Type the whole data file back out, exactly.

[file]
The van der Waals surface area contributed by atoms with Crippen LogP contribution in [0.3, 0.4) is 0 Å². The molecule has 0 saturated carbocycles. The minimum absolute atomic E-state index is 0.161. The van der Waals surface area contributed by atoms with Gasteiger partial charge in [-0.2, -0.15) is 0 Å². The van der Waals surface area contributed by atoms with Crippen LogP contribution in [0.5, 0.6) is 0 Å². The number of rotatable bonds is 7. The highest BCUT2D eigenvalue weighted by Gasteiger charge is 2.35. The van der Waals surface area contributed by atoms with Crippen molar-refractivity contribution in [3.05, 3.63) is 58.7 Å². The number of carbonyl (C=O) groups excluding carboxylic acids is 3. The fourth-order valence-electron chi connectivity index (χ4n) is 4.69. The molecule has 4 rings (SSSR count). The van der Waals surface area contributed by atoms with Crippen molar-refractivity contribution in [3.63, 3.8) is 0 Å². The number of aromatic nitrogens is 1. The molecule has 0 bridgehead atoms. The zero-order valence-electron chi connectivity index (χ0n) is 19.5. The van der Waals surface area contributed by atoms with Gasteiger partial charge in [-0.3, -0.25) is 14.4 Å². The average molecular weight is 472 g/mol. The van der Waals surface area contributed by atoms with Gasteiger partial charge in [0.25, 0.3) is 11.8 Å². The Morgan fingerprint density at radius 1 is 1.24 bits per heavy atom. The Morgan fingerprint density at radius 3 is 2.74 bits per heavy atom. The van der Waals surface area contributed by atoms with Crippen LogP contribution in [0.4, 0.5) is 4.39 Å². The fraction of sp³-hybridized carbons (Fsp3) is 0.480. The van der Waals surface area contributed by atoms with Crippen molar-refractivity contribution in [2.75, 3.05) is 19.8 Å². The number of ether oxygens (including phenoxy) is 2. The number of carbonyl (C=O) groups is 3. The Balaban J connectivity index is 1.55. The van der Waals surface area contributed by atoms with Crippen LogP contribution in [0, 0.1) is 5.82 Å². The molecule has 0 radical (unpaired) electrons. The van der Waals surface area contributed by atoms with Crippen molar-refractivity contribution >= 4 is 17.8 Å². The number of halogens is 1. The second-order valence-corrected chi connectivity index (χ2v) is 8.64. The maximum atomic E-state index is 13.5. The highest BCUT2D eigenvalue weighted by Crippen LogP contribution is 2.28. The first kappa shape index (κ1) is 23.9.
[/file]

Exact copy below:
The van der Waals surface area contributed by atoms with Crippen LogP contribution in [0.3, 0.4) is 0 Å². The molecule has 0 saturated carbocycles. The minimum absolute atomic E-state index is 0.161. The van der Waals surface area contributed by atoms with Gasteiger partial charge in [-0.2, -0.15) is 0 Å². The van der Waals surface area contributed by atoms with Crippen LogP contribution in [0.5, 0.6) is 0 Å². The number of rotatable bonds is 7. The highest BCUT2D eigenvalue weighted by Gasteiger charge is 2.35. The van der Waals surface area contributed by atoms with Crippen molar-refractivity contribution in [3.05, 3.63) is 58.7 Å². The number of carbonyl (C=O) groups excluding carboxylic acids is 3. The fourth-order valence-electron chi connectivity index (χ4n) is 4.69. The molecule has 4 rings (SSSR count). The van der Waals surface area contributed by atoms with Crippen molar-refractivity contribution in [3.63, 3.8) is 0 Å². The number of aromatic nitrogens is 1. The molecule has 0 bridgehead atoms. The zero-order valence-electron chi connectivity index (χ0n) is 19.5. The van der Waals surface area contributed by atoms with Gasteiger partial charge in [-0.3, -0.25) is 14.4 Å². The average molecular weight is 472 g/mol. The van der Waals surface area contributed by atoms with Gasteiger partial charge in [0.25, 0.3) is 11.8 Å². The Morgan fingerprint density at radius 1 is 1.24 bits per heavy atom. The Morgan fingerprint density at radius 3 is 2.74 bits per heavy atom. The van der Waals surface area contributed by atoms with Crippen LogP contribution in [0.4, 0.5) is 4.39 Å². The fraction of sp³-hybridized carbons (Fsp3) is 0.480. The van der Waals surface area contributed by atoms with Crippen molar-refractivity contribution in [2.75, 3.05) is 19.8 Å². The number of ether oxygens (including phenoxy) is 2. The number of carbonyl (C=O) groups is 3. The Balaban J connectivity index is 1.55. The van der Waals surface area contributed by atoms with Crippen LogP contribution in [0, 0.1) is 5.82 Å². The molecule has 0 radical (unpaired) electrons. The van der Waals surface area contributed by atoms with Crippen molar-refractivity contribution >= 4 is 17.8 Å². The number of halogens is 1. The second-order valence-corrected chi connectivity index (χ2v) is 8.64. The maximum atomic E-state index is 13.5. The highest BCUT2D eigenvalue weighted by Crippen LogP contribution is 2.28. The first kappa shape index (κ1) is 23.9.